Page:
An object of the present invention is to provide improved clipper circuitry, for incorporation in audio amplifying systems for amplitude modulation broadcasting, which makes practical operation at an average modulation of 70%, without introducing any substantial distortion and at the same time providing substantial insurance against overmodulation.
Another object of the invention is to provide an improved diode clipper circuit which as installed in the audio amplifying system of astransmitter accomplishes an improvement of 3-1 in average transmitted signal power over that represented by the Rockwell Amplifier and the state of the art which it represents.
Before discussing a more specific and major object of the invention, a problem characterizing the automatic phase of the art is mentioned.
Most automatic amplifiers, including the Rockwell Automatic Amplifier, incorporate fairly fast gain reduction and can control midrange frequencies without substantial distortion or over-shoot. However, over-shoots are caused by sounds characterized by a fast attack, such as consonants in speech and plucked string instruments. It is advantageous to clip these over-shoots until the fast time constant circuits in the amplifying system can begin to perform. However, clipper circuits known in the art to be of utility in this kind of environment produce square top waves. Even though such waves satisfy one requirement (i.e. over-shoot elimination) in that they are of uniform height, this square wave form introduces a series of harmonics which cause intolerable distortion (FIG. 2). I have found in experiments with the Rockwell Amplifier that some improvement is achieved by the provision of resistance in circuit with a clipping diode, in the sense that the tops of the clipped waves are somewhat rounded, but the successive clipped Waves are of non-uniform amplitude (FIG. 3). Therefore the provision of resistance is only a partial solution to the problem.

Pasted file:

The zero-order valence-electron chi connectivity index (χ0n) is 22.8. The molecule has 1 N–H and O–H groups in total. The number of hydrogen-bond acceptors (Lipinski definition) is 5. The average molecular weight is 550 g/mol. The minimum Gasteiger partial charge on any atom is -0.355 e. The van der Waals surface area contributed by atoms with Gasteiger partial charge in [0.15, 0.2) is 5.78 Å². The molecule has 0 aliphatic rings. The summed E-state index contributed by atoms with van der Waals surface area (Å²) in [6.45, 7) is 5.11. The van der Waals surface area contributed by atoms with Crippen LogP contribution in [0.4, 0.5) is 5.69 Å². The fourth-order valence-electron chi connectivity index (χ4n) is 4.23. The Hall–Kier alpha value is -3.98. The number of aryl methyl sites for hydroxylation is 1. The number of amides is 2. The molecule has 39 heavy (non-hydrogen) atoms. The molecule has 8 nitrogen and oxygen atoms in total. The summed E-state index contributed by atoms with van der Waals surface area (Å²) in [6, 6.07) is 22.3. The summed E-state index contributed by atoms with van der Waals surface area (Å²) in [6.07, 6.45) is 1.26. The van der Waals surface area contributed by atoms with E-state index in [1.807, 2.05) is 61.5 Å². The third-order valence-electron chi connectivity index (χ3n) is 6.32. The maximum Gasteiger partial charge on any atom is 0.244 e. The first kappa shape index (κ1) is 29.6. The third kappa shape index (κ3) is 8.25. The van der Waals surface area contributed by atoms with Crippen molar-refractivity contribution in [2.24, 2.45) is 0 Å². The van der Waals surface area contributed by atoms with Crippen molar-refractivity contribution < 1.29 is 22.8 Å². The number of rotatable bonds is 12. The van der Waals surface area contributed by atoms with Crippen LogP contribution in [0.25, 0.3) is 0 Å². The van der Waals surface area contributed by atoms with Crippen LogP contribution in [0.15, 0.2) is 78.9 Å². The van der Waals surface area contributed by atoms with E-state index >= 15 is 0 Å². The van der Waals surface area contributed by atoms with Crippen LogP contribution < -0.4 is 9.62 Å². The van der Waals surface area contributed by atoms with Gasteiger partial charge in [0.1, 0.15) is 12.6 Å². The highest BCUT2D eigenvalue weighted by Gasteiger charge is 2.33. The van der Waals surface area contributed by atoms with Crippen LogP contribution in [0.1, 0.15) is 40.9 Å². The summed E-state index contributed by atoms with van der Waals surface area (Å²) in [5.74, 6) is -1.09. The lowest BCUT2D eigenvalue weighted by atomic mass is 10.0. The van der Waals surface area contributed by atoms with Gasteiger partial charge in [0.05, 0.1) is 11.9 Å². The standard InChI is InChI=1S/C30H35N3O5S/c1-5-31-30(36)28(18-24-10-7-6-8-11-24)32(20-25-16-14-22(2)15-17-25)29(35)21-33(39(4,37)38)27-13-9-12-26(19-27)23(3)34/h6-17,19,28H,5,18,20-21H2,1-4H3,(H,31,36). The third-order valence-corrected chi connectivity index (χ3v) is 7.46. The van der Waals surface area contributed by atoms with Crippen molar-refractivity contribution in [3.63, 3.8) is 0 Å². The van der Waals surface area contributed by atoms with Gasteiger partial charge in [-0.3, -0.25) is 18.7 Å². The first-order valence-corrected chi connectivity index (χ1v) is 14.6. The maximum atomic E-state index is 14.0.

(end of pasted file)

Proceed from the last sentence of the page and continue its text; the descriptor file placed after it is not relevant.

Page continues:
It will be understood from the foregoing discussion that this problem is a very serious one in that actual broadcasting practice has heretofore involved such precautions against overmodulation that broadcasting stations are operated at a 40% average modulation, with resultant sacrifice in transmitted signal power. This practice is in a sense analogous to the operation of a three-speed automobile in second gear on a level road, assuring the engine against overloading but not at all realizing the full potentials of the engine.